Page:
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The Dartmouth
April 14, 2024 | Latest Issue
The Dartmouth

College COVID-19 policies to remain in place in light of increasing cases on campus

Community members can continue to participate in COVID-19 testing and wear masks or ask those around them to do so.

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Despite the presence of 339 cases of COVID-19 among Dartmouth community members as of April 12, the College has no plans to reinstate testing or masking requirements “at this time,” according to College spokesperson Diana Lawrence.

“Over the past few weeks we have witnessed a rise in case counts throughout our region and on campus,” Lawrence wrote. “We understand the anxiety and uncertainty this may cause about health and safety in our community.” 

In addition, Lawrence wrote that there is “no specific threshold” for the number of cases that would cause the College to change current COVID-19 policies. According to Lawrence, College policies consider case counts and hospitalization rates in Grafton County, research on the severity of COVID-19, guidance from the Centers for Disease Control, advice from scientific advisors and the Dartmouth Health service, data from symptomatic tests and survey data from 6,000 Dartmouth community members collected last month.

The College continues to offer resources to monitor and mitigate the spread of the coronavirus. These include both take-home PCR tests and take-home rapid antigen tests. According to the Dartmouth Vaccines and Testing website, in-person PCR testing is offered in the West Gym on Mondays, Tuesdays and Fridays, though all drop-off and in person testing locations will be closed for Memorial Day on May 30. KN95 masks are available from pick-up sites around campus.

According to Lawrence, the College will host a COVID-19 vaccine clinic on April 26,  offering primary and secondary doses of the vaccine or first boosters to those who have yet to receive them, as well as a second booster to those who are eligible.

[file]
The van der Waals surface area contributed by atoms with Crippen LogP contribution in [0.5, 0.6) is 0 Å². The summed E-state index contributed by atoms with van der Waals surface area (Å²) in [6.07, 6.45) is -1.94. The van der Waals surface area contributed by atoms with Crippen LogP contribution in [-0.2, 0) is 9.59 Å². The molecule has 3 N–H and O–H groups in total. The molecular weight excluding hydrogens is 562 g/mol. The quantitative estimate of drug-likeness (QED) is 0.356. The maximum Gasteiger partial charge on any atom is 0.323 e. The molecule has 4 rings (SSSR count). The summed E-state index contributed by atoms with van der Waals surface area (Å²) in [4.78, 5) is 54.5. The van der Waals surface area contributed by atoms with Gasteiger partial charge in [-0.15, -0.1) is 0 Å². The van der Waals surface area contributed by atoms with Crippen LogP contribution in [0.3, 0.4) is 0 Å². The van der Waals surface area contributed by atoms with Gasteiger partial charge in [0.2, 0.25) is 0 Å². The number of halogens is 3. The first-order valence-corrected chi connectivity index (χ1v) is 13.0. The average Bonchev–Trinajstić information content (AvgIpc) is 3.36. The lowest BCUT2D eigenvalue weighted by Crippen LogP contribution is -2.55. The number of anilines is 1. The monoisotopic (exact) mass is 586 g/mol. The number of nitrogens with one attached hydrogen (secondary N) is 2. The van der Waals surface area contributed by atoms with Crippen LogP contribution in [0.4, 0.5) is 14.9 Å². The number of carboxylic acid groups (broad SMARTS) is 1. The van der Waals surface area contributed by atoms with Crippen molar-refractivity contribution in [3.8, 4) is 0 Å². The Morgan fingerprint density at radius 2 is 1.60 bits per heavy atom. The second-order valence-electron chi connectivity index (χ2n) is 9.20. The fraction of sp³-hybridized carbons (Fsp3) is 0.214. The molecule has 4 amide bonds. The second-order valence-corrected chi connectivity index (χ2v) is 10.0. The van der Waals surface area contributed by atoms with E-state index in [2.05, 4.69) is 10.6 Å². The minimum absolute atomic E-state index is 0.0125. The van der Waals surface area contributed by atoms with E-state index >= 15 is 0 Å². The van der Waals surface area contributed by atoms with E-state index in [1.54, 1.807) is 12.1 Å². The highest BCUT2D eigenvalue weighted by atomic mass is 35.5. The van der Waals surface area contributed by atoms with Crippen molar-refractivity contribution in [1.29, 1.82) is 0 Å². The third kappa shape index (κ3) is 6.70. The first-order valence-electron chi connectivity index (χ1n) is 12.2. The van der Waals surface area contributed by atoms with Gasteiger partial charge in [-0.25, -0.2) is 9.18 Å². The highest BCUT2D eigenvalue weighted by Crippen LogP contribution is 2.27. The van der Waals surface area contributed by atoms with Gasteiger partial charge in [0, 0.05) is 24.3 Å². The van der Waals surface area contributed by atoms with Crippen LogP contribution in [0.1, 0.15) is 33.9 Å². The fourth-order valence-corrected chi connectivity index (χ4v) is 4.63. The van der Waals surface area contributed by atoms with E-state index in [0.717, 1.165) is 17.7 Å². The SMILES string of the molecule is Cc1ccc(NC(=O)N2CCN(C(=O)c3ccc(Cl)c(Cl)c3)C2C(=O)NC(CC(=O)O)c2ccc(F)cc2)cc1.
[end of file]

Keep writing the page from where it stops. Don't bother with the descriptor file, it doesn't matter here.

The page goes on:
Under current College guidelines, faculty members may request but “may not require” that students wear masks while in class or continue to test at this time, according to Lawrence. Economics professor Douglas Irwin said he has considered asking his students to wear masks in class. 

“I seriously considered [last week] asking everyone to mask up in class,” Irwin said. “I decided not to [since] only a few [students in my classes] have tested positive. If it was a more significant number and it seemed like campus-wide cases were going up, I wouldn’t hesitate to ask everyone to mask up in class.”

Irwin added that he teaches in a “fairly modernized classroom” in Silsby Hall, which has enabled students to join on Zoom easily. 

“I’ve had a number of students on Zoom [using] a camera in the back of the room, so it’s very easy, and not much of a burden to have people Zoom in if they don’t feel well or if they tested positive,” he said.

After hearing that professors are considering asking their students to mask up, Gannon McCorkle ’24 said that he would be willing to mask up if it made professors more comfortable in their work space. 

“Everyone should be able to be comfortable within an educational space, so if professors need [masking] to feel comfortable and to come to work and do their job well, then I think putting on a piece of cloth shouldn’t be a barrier,” McCorkle said. 

Despite the rise in cases, McCorkle said he thinks that the College’s current COVID policies should be continued.

“I still feel to some extent that COVID and the masking policy is where it needs to be,” McCorkle said. “We can’t really afford more setbacks when it comes to learning environments and socialization with people that are just trying to live their lives. We’ve already lost so much.” 

McCorkle added that he would be willing to participate in asymptomatic testing again if the College found that rising cases were worrisome for the health of the community. Overall, McCorkle said he has found that the current COVID-19 policies on campus have contributed to a sense of a “return to normalcy.”

“Being able to go out and not having to remember to bring a mask, seeing people’s actual faces and being able to socialize at a level deeper than we ever have been able to so far in our college careers is something that I’ve really appreciated,” he said.